For its latest earnings report, BSkyB reported a grand total of 9.32 million subscribers, with some subscribers signing up for as many as three services. The broadcaster, however, lists 7.85 million homes subscribed to its various TV packages, or a little less than one-third of the whole TV market in the country. Compare that to Virgin's 14.09% share of all 25.9 million TV households in the country, and BT Vision's share of less than 2%
Freesat, on the other hand, reportedly have more than 200,000 households under its wings. Freesat is the free alternative satellite service launched in May 2008. This translates to less than 1% of the total UK TV market.
Annual profits at BSkyB have risen 17% after the satellite broadcaster's football coverage helped to boost customer numbers.BSkyB reported pre-tax profits of £1.2bn for the year to 30 June 2012.
The company gained 312,000 new customers over the year to bring its total customer base to 10.6 million.
BSkyB said that annual revenues rose 3% to £6.8bn, adding that its Premier League average audiences were up 12% year-on-year.
"Investors will be encouraged by the addition of 57,000 net customers in the fourth quarter and the bold share buyback scheme," he said.
BSkyB also said it would invest £30m in its new internet TV service Now TV, which launched on 17 July. The service gives customers, who do not have to be Sky subscribers, access to content on a pay-as-you-go or contract basis.
Virgin Media Inc. has started legal action against British Sky Broadcasting Group PLC, giving new life to a spat between the rival pay-TV companies over content fees as it seeks compensation for alleged anticompetitive behavior.
Virgin Media, formed by a merger this year between Richard Branson's Virgin Mobile and cable operator NTL Inc., filed proceedings in the High Court under Britain's Competition Act and the European Commission treaty, which prohibit a company from abusing its dominant position.
The company said it was resorting to legal action after Sky rejected an offer to solve the dispute through arbitration by an independent expert.
Virgin stopped airing basic BSkyB channels, dropping popular programs such as "Lost," "24," and "The Simpsons," earlier this month after the pair failed to agree on pricing for the channels.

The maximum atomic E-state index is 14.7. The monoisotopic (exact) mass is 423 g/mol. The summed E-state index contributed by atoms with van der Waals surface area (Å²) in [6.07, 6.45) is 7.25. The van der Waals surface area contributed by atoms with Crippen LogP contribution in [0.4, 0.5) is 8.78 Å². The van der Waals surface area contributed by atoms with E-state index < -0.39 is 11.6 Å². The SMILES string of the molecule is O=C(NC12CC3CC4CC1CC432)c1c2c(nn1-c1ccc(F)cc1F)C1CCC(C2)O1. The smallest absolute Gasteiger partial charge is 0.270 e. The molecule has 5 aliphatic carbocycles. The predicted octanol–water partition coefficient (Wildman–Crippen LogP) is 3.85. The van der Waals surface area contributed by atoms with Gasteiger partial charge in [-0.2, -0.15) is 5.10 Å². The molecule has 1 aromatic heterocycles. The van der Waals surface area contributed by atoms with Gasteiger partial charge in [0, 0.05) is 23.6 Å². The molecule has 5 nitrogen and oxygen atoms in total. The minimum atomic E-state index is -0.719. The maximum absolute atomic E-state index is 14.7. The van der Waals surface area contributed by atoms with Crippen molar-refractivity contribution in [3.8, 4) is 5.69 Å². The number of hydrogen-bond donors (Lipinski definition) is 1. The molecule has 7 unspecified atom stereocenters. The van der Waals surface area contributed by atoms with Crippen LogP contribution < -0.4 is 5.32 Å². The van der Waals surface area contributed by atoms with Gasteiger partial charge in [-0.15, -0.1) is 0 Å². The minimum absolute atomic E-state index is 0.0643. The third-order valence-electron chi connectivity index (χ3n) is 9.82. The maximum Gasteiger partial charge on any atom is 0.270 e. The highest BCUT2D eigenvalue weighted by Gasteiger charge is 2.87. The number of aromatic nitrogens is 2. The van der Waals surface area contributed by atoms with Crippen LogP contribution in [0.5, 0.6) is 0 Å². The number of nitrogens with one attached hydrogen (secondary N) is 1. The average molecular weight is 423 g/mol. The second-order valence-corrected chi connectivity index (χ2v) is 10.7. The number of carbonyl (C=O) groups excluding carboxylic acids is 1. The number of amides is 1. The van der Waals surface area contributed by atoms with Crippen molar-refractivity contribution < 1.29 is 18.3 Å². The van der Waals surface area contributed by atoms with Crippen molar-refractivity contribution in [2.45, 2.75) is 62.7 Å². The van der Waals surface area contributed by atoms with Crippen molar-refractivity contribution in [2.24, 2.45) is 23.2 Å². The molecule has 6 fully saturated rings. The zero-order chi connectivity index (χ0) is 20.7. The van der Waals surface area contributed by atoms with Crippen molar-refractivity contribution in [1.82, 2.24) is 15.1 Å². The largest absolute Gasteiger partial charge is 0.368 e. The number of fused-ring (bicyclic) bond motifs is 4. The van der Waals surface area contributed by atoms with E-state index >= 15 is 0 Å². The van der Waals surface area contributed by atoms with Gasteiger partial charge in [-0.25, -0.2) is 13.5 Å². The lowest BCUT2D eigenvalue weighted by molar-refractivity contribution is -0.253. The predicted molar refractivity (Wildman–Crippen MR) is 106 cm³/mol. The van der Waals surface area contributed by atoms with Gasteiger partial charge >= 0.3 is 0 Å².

"This dispute is one very specific example of how U.K. consumers are being denied the benefits of a diverse, dynamic and competitive pay-TV market," said Virgin Media Chief Executive Officer Steve Burch.
"Litigation is obviously a serious step and a last resort but we are determined to have these issues resolved as quickly and fairly as possible," he added.
BSkyB, controlled by Rupert Murdoch's News Corp., had no immediate comment.
The company has long dominated pay TV in Britain, accounting for around 70 percent of the country's pay-TV subscribers. But the arrival of Virgin Media has threatened a shakeup of the status quo and relations between the two have become increasingly rancorous in recent months.
Virgin said that Sky had forced it to accept a reduction of approximately 85 per cent in the fees that it pays for Virgin Media channels such as Living, Bravo and Trouble in January, despite a significant increase in the channels' popularity.
Read more: http://www.metro.co.uk/news/45049-virgin-taking-sky-to-court-in-tv-spat#ixzz26dz2wtQB
Then in February, Virgin said, Sky attempted to double the fees Virgin pays for carrying Sky's basic channels on the Virgin Media network, despite a reduction in the channels' popularity of about 20 per cent over the last three years.
Sky's services were pulled when Virgin refused to pay the increase. Sky has since promoted the withdrawal as a reason for Virgin Media customers to switch to Sky, posting billboard advertisements such as "Get Jack Back," a reference to the main character in "24".
The content pricing dispute followed a falling out between the two companies last year when BSkyB gazumped Virgin by taking a 17.9 percent stake in ITV PLC after Virgin had begun talks with the commercial broadcaster about a merger.
Britain's telecommunications regulator last month began an investigation into the pay-TV market, following complaints from Virgin that Sky has too much control over the domestic media.
The watchdog, Ofcom, will take a broad look at the pay-TV industry, including content control and distribution ownership on cable, satellite, digital terrestrial television and broadband TV, but is expected to focus on Sky.